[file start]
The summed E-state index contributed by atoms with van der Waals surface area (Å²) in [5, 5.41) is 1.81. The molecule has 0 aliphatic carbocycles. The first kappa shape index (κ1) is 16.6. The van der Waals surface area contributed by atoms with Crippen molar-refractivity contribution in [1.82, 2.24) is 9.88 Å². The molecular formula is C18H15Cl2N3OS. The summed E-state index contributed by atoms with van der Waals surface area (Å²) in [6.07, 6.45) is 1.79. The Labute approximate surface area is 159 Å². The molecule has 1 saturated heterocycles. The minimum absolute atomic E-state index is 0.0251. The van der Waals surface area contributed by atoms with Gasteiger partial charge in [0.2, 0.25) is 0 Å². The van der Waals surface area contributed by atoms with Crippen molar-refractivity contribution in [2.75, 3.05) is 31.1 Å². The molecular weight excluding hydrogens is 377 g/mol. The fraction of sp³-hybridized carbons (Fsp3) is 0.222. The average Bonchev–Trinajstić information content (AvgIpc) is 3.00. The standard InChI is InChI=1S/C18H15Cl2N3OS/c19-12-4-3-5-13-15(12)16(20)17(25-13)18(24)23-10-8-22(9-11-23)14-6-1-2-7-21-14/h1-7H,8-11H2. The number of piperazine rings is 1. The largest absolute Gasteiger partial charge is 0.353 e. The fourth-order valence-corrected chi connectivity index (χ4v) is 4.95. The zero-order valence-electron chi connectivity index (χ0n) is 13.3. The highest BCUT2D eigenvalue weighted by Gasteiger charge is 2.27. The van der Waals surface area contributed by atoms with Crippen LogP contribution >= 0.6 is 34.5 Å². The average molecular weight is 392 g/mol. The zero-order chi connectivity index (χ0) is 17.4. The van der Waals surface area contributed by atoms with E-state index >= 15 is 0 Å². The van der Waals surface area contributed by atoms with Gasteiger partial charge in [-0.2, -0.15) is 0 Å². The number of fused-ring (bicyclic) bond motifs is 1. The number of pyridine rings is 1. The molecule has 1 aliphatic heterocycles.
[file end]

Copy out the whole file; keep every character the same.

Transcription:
The summed E-state index contributed by atoms with van der Waals surface area (Å²) in [5, 5.41) is 1.81. The molecule has 0 aliphatic carbocycles. The first kappa shape index (κ1) is 16.6. The van der Waals surface area contributed by atoms with Crippen molar-refractivity contribution in [1.82, 2.24) is 9.88 Å². The molecular formula is C18H15Cl2N3OS. The summed E-state index contributed by atoms with van der Waals surface area (Å²) in [6.07, 6.45) is 1.79. The Labute approximate surface area is 159 Å². The molecule has 1 saturated heterocycles. The minimum absolute atomic E-state index is 0.0251. The van der Waals surface area contributed by atoms with Gasteiger partial charge in [0.2, 0.25) is 0 Å². The van der Waals surface area contributed by atoms with Crippen molar-refractivity contribution in [2.75, 3.05) is 31.1 Å². The molecular weight excluding hydrogens is 377 g/mol. The fraction of sp³-hybridized carbons (Fsp3) is 0.222. The average Bonchev–Trinajstić information content (AvgIpc) is 3.00. The standard InChI is InChI=1S/C18H15Cl2N3OS/c19-12-4-3-5-13-15(12)16(20)17(25-13)18(24)23-10-8-22(9-11-23)14-6-1-2-7-21-14/h1-7H,8-11H2. The number of piperazine rings is 1. The largest absolute Gasteiger partial charge is 0.353 e. The fourth-order valence-corrected chi connectivity index (χ4v) is 4.95. The zero-order valence-electron chi connectivity index (χ0n) is 13.3. The highest BCUT2D eigenvalue weighted by Gasteiger charge is 2.27. The van der Waals surface area contributed by atoms with Crippen LogP contribution >= 0.6 is 34.5 Å². The average molecular weight is 392 g/mol. The zero-order chi connectivity index (χ0) is 17.4. The van der Waals surface area contributed by atoms with E-state index >= 15 is 0 Å². The van der Waals surface area contributed by atoms with Gasteiger partial charge in [-0.2, -0.15) is 0 Å². The number of fused-ring (bicyclic) bond motifs is 1. The number of pyridine rings is 1. The molecule has 1 aliphatic heterocycles.